Other funds on the radar of the lawmakers are the N5 billion for hunger intervention in the North East, about N2 billion for food intervention across the country and the N2.4 billion the Director General of the agency, Mustapha Maihaja, allegedly awarded to the companies he has interest in.

Wayo noted that the agency was the only federal agency that had an Air Ambulance, adding that the Ambulance had been turned into a commercial one without the financial proceeds remitted to government coffers.

The lawmaker explained that the mandate of NEMA was to coordinate the management of disasters across the country and to assist victims of such disasters, but added that in spite of the core mandate, several cases of disasters across the country had not been given necessary attention.

“The hunger issue in IDP camps in the Northeast; the farmers/herdsmen conflicts; fire disasters victims and many other such cases across the country have been neglected. “The agency has received more than N10 billion from the 20 per cent National Ecological Fund in the last one year, N5 billion for hunger intervention in the Northeast, about N2 billion for food intervention across the country,” the lawmaker said.

“These funds were illegally siphoned by officials of the agency through dubious award of contracts without delivering relief items to the victims.

The Director General of the agency also awards contracts to companies he has personal interests in, and has violated his approval limits by awarding contracts to a single firm without due process.

“Example, one company called Olam Nigeria Limited got a contract of N2.4 billion, which is against the agency’s approval limit as stated in Section 16 subsection 1 of the NEMA Act. It should be made clear that the section pegs the approval limit at just N30 million,” the lawmaker said.

He, however, said that the incapability of the NEMA DG to manage the affairs of the agency.

At the National Health Insurance Scheme, whereby the Executive Secretary Alhaji Yusuf was indicted for large scale alleged theft of public fund running to nearly N1Billion was reinstated back to his duty by President Buhari because he is from Katsina State.

To confirm the notorious status of Nigeria as the looting Republic, the Human rights lawyer, Mr. Femi Falana (SAN), has listed 10 alleged corruption cases that can fetch the Federal Government not less than $74.5bn and N2.5trn if prosecuted.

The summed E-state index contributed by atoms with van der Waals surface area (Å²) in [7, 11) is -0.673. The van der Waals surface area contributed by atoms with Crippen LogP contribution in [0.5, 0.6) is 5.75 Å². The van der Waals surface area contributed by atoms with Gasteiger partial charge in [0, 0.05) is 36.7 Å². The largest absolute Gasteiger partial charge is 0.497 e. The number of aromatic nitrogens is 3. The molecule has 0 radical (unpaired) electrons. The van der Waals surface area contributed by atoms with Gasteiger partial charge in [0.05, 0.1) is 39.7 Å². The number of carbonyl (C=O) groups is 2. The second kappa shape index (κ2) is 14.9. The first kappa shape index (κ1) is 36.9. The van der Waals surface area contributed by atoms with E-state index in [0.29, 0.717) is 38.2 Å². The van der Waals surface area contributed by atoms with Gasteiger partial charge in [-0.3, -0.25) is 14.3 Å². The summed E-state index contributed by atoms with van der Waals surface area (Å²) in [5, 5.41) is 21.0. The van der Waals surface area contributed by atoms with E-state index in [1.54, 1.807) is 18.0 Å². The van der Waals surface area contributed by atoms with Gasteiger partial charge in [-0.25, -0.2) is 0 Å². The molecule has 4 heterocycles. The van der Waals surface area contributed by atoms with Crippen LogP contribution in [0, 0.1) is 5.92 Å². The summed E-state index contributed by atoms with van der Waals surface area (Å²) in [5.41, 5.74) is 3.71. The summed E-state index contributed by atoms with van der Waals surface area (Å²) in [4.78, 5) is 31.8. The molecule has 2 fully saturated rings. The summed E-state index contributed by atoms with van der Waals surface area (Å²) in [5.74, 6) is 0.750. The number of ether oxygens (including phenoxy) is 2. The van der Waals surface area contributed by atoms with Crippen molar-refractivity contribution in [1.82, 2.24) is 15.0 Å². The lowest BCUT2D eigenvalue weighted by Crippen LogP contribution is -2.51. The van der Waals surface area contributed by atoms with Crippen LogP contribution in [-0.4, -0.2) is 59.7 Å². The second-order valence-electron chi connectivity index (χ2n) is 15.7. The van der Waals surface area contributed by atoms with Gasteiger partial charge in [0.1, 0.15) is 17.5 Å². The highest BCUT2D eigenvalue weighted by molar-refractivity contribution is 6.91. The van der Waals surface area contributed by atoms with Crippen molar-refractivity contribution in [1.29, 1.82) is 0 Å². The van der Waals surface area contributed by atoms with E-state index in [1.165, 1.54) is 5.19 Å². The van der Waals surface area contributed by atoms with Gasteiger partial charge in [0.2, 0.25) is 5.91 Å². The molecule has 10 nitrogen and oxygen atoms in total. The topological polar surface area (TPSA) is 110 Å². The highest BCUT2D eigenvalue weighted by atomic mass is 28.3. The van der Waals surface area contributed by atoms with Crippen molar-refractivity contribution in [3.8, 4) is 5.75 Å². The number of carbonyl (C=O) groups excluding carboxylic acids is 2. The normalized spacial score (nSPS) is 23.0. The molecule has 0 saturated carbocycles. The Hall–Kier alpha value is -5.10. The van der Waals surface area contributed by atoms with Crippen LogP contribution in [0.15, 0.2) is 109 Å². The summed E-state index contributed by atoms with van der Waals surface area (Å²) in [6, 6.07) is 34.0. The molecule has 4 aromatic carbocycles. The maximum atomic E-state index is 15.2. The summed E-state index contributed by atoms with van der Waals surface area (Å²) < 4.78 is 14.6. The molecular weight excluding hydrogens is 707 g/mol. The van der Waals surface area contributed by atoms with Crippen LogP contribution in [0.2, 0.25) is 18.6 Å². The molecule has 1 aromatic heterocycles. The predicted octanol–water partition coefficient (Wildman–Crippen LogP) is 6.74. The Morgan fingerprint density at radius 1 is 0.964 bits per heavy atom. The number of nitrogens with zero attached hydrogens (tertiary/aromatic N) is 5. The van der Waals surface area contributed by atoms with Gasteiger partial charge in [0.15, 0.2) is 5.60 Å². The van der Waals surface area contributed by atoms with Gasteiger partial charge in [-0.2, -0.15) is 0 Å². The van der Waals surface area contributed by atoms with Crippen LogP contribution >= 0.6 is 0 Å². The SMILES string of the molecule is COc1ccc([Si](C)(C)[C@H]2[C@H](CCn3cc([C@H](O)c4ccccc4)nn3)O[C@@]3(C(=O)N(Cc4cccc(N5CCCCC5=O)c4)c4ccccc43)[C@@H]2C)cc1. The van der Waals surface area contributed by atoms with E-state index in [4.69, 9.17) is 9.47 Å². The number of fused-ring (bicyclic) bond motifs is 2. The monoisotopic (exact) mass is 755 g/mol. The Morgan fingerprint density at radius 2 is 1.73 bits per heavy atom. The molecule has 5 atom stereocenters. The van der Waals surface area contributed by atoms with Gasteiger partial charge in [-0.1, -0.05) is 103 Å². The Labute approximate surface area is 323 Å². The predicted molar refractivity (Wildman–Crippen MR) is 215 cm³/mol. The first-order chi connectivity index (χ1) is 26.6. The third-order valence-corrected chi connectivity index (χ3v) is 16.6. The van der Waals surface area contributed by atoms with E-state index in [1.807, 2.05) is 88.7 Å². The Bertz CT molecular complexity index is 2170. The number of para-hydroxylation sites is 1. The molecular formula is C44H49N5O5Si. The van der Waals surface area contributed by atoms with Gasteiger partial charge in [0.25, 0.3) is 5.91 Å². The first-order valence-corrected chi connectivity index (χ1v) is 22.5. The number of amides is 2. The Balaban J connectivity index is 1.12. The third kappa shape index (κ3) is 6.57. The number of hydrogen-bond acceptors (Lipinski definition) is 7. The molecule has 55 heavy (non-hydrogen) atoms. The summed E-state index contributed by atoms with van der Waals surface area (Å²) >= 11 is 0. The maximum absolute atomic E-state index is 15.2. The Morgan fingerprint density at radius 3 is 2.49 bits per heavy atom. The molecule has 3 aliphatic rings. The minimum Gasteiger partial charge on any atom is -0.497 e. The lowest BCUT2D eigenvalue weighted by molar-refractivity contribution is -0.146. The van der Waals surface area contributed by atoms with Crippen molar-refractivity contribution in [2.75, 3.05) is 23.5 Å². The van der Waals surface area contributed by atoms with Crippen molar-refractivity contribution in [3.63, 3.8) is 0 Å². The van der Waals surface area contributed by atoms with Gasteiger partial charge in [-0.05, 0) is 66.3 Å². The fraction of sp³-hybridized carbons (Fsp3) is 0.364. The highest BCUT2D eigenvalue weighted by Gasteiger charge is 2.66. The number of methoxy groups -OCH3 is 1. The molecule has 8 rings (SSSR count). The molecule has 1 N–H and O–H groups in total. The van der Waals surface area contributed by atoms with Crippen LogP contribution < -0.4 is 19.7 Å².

The lawyer said without resolving these high-profile corruption cases in which the funds were trapped, it would seem that the Federal Government was chasing shadows in its anti-graft war.

Falana listed the 10 cases in a paper titled, “Promoting Transparency and Accountability in the Recovery of Stolen Assets in Nigeria: Proposals for Reforms,” which he delivered in Lagos at a seminar organized by a human rights advocacy group, Socio-Economic Rights and Accountability Project, in collaboration with the Ford Foundation, USA.

Top on the list of the cases, Falana said, was the alleged diversion of $20.2bn from the Nigerian National Petroleum Corporation.

He said the details of the alleged fraud were captured in reports by the National Extractive Industries Transparency Initiative covering 1999-2012.

According to him, NEITI concluded that the $20.2bn fraudulently ended up in the hands of some oil companies and agencies of the Federal Government as opposed to being remitted into the Federation Account.

Falana said the alleged $20.2bn fraud at the NNPC and nine other monumental frauds worried him enough that he had had cause to write a petition to the Economic and Financial Crimes Commission calling for the probe of the alleged frauds.

He said, “Convinced that the Federal Government was chasing shadows in the fight against corruption, I have had cause to petition the Economic and Financial Crimes Commission to open the allegations of corruption which border on crimes against humanity. In the said petition, I alleged as follows:

“From five cycles of independent audit reports covering 1999-2012, the National Extractive Industries Transparency Initiative revealed that the Nigerian National Petroleum Corporation, some oil companies and certain agencies of the Federal Government have withheld $20.2bn from the Federation Account.

“In 2006, the Central Bank of Nigeria removed $7bn from the nation’s external reserves and placed same as a deposit in 14 Nigerian banks. In 2008, the bank gave a bailout of N600bnn ($4bn) to the same banks. Up till now, the CBN has failed to recover the said sum of $11bn from the banks

“On September 6, 2016, the NNPC announced that arrangements had been concluded to recover the sum of $9.6bn in over-deducted tax benefits from joint venture partners on major capital projects and oil swap contracts. The NNPC is said to have recovered the said sum of $9.6bn but has not remitted same into the Federation Account.”

Falana listed as number four, the alleged outstanding sum of $1.9bn “which ought to be recovered from Mobil Oil Producing Nigeria Unlimited and paid into the Federation Account.”